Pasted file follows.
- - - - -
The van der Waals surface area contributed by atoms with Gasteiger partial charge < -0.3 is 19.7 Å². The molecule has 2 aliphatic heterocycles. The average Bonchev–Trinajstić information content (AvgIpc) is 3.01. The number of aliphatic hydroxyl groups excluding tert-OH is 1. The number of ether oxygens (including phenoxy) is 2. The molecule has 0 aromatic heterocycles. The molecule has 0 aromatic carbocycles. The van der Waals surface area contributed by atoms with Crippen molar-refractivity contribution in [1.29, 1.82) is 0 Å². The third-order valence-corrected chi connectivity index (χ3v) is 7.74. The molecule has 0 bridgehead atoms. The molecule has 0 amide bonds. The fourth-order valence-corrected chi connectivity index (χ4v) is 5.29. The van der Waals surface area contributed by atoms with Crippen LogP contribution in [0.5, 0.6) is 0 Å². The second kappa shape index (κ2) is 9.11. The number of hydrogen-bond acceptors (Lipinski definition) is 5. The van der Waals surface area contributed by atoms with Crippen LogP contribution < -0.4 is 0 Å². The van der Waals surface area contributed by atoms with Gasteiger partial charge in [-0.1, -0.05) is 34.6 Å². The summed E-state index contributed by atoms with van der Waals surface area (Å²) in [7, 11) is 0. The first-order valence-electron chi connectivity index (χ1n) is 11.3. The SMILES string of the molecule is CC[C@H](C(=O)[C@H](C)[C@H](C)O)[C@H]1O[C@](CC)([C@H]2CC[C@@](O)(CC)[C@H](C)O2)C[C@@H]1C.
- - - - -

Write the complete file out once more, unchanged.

The van der Waals surface area contributed by atoms with Gasteiger partial charge < -0.3 is 19.7 Å². The molecule has 2 aliphatic heterocycles. The average Bonchev–Trinajstić information content (AvgIpc) is 3.01. The number of aliphatic hydroxyl groups excluding tert-OH is 1. The number of ether oxygens (including phenoxy) is 2. The molecule has 0 aromatic heterocycles. The molecule has 0 aromatic carbocycles. The van der Waals surface area contributed by atoms with Crippen molar-refractivity contribution in [1.29, 1.82) is 0 Å². The third-order valence-corrected chi connectivity index (χ3v) is 7.74. The molecule has 0 bridgehead atoms. The molecule has 0 amide bonds. The fourth-order valence-corrected chi connectivity index (χ4v) is 5.29. The van der Waals surface area contributed by atoms with Crippen LogP contribution in [0.5, 0.6) is 0 Å². The second kappa shape index (κ2) is 9.11. The number of hydrogen-bond acceptors (Lipinski definition) is 5. The van der Waals surface area contributed by atoms with Crippen LogP contribution < -0.4 is 0 Å². The van der Waals surface area contributed by atoms with Gasteiger partial charge in [-0.1, -0.05) is 34.6 Å². The summed E-state index contributed by atoms with van der Waals surface area (Å²) in [7, 11) is 0. The first-order valence-electron chi connectivity index (χ1n) is 11.3. The SMILES string of the molecule is CC[C@H](C(=O)[C@H](C)[C@H](C)O)[C@H]1O[C@](CC)([C@H]2CC[C@@](O)(CC)[C@H](C)O2)C[C@@H]1C.